The planned Financial Conduct Authority (FCA) should be given the power to regulate banks on the complexity of charges to customers, according to consumer lobby group Which?, after a recent study suggests that consumers find it almost impossible to calculate overdraft penalties or compare charges across institutions.
The complexity of the charging structures may mean that many consumers are left at a loss as to what charges they may expect should they use their overdraft facility. Which? chief executive, Peter Vicary-Smith, said in a statement:
"While the Government has previously announced reforms to tackle unfair overdraft charges, they simply don't go far enough. It's extremely disappointing to find that bank charges are still too high, too complex and impossible to compare.
"It's essential that the Government gives the new financial regulator the power to limit these charges and to challenge their complexity. We want to see the new regulator put consumer protection at the heart of everything it does. The regulator must be a strong, open and proactive watchdog that stands up to the banks, not a lapdog."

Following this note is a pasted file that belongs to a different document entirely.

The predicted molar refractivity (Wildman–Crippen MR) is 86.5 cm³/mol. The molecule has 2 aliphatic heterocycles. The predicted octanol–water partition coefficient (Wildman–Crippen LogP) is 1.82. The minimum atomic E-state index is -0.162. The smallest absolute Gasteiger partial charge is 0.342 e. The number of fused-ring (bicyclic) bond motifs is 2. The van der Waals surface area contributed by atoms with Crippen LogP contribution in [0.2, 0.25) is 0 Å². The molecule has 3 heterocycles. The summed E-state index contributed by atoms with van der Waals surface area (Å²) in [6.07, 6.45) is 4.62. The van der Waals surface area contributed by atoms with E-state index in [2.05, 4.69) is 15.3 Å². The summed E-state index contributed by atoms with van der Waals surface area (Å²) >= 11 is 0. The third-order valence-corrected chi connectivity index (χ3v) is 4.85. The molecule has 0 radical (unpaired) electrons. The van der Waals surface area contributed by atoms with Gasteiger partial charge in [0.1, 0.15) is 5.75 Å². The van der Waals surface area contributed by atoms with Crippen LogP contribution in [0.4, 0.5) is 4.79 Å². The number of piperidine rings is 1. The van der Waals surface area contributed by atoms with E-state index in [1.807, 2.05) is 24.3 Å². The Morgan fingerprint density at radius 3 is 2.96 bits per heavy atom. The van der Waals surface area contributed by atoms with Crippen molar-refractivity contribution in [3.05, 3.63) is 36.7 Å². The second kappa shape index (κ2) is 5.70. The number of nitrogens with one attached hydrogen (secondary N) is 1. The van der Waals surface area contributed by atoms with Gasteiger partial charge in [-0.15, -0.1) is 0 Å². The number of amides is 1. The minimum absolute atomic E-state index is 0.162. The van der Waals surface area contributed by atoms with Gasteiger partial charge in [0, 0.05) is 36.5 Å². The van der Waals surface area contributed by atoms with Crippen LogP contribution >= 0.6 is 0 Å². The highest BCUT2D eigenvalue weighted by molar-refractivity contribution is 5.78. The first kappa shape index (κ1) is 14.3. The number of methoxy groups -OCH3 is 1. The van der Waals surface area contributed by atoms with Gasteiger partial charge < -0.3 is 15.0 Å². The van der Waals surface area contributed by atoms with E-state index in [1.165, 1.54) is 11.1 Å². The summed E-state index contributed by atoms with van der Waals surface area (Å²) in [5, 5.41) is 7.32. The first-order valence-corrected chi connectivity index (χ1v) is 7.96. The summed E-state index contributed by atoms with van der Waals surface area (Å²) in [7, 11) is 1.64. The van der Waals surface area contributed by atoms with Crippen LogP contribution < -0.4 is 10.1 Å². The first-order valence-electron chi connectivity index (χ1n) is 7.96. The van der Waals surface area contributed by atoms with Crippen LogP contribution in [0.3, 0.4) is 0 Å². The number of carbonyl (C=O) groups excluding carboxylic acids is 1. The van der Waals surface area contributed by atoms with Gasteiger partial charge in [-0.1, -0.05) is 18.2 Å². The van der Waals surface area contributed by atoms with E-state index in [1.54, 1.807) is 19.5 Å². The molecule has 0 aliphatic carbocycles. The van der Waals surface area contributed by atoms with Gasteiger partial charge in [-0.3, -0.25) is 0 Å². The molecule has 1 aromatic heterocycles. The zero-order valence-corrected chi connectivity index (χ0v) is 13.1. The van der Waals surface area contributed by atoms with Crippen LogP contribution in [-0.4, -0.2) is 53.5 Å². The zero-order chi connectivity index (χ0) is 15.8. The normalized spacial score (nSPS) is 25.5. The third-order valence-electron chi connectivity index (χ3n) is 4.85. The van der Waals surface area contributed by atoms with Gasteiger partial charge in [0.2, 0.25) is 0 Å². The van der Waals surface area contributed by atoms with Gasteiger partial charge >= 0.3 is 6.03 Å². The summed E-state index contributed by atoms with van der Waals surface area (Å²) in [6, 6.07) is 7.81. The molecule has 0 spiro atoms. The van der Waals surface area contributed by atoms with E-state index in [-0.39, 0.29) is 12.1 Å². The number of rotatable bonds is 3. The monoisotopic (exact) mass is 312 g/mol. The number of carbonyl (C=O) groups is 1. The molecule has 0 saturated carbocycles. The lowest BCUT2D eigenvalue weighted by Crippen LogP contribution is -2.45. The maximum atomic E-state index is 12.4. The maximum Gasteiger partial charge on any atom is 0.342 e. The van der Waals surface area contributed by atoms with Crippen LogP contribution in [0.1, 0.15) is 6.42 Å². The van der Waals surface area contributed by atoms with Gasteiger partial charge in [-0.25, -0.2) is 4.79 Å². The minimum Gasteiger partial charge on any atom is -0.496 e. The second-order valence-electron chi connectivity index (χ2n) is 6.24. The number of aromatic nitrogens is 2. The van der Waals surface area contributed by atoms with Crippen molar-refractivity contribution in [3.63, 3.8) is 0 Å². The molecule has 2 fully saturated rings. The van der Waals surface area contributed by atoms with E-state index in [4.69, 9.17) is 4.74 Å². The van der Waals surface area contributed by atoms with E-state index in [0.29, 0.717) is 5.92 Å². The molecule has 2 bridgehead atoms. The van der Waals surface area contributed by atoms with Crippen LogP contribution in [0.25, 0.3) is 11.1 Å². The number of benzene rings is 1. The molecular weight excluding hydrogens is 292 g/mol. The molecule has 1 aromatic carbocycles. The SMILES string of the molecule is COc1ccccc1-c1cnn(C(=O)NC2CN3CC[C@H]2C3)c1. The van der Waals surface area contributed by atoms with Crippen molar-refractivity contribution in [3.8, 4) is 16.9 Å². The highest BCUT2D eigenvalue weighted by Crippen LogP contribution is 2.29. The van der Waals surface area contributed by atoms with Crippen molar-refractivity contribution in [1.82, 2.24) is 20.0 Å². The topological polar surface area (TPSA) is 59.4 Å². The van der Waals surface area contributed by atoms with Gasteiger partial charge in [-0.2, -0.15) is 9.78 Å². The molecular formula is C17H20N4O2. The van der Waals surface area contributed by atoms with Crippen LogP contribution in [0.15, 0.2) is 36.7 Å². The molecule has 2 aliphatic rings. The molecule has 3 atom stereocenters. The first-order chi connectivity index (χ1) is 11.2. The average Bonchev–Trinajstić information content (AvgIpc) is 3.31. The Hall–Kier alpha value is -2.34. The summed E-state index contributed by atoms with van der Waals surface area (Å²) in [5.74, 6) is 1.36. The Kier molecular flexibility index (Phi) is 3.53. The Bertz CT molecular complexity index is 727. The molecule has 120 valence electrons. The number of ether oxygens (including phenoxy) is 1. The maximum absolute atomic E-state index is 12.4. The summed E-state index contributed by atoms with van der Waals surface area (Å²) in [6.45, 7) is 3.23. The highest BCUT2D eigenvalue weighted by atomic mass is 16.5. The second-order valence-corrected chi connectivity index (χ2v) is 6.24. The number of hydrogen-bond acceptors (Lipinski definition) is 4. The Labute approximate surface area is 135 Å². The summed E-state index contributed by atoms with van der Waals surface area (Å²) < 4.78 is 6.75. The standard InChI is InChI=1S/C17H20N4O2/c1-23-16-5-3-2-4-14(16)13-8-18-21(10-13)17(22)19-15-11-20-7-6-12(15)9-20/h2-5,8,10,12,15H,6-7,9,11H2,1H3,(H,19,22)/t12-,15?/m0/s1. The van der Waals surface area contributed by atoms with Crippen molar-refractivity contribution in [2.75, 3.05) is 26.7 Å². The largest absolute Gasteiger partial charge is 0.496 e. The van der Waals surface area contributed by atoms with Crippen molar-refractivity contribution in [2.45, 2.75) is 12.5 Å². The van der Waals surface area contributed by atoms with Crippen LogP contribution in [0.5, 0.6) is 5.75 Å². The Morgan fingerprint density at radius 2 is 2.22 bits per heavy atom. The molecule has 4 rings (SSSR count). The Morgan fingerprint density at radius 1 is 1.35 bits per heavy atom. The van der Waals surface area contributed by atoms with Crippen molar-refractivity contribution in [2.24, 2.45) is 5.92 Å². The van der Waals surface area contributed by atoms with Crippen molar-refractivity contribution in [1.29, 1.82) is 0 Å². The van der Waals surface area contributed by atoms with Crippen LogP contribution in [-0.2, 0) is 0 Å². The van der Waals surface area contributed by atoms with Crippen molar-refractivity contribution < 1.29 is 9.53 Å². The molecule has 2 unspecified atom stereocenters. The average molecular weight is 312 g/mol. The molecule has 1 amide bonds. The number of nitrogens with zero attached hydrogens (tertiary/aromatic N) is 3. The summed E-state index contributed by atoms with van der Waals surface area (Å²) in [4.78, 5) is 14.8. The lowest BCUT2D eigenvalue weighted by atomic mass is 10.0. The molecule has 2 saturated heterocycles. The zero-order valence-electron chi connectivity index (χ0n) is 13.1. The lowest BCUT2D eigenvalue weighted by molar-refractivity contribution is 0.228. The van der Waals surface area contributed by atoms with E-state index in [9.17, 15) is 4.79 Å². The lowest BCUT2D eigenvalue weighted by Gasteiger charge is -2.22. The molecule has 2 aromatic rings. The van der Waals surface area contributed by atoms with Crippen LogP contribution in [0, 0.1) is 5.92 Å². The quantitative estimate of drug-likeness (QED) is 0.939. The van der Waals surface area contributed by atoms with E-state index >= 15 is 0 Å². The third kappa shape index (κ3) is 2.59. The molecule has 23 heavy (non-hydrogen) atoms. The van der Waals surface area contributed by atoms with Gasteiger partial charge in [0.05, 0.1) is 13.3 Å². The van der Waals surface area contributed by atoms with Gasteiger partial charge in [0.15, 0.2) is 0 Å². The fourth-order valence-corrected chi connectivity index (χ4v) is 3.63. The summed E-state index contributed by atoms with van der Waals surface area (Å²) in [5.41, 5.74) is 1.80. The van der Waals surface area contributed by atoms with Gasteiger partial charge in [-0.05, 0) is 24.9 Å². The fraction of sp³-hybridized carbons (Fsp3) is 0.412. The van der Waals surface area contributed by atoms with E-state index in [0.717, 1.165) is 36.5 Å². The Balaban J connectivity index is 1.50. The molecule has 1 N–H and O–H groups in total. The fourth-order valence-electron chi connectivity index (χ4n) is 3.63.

The study was conducted using a group of Which? members, including one Maths PHD student. The group only managed to get 7 out of 48 of the calculations correct in the study. One volunteer for the group commented:
"Details on rates and charges should be accessible, be in plain English and in a standard format, so that banks can be easily compared."
At a glance it may seem easy for consumers to understand and compare overdraft charges as banks a system of daily interest or fixed fees, but many high street banks may have hidden and additional charges which can confuse consumers.
Which? called for the FCA to be "held accountable" and be given "clear powers to tackle excessive and complicated fees" on behalf of consumers.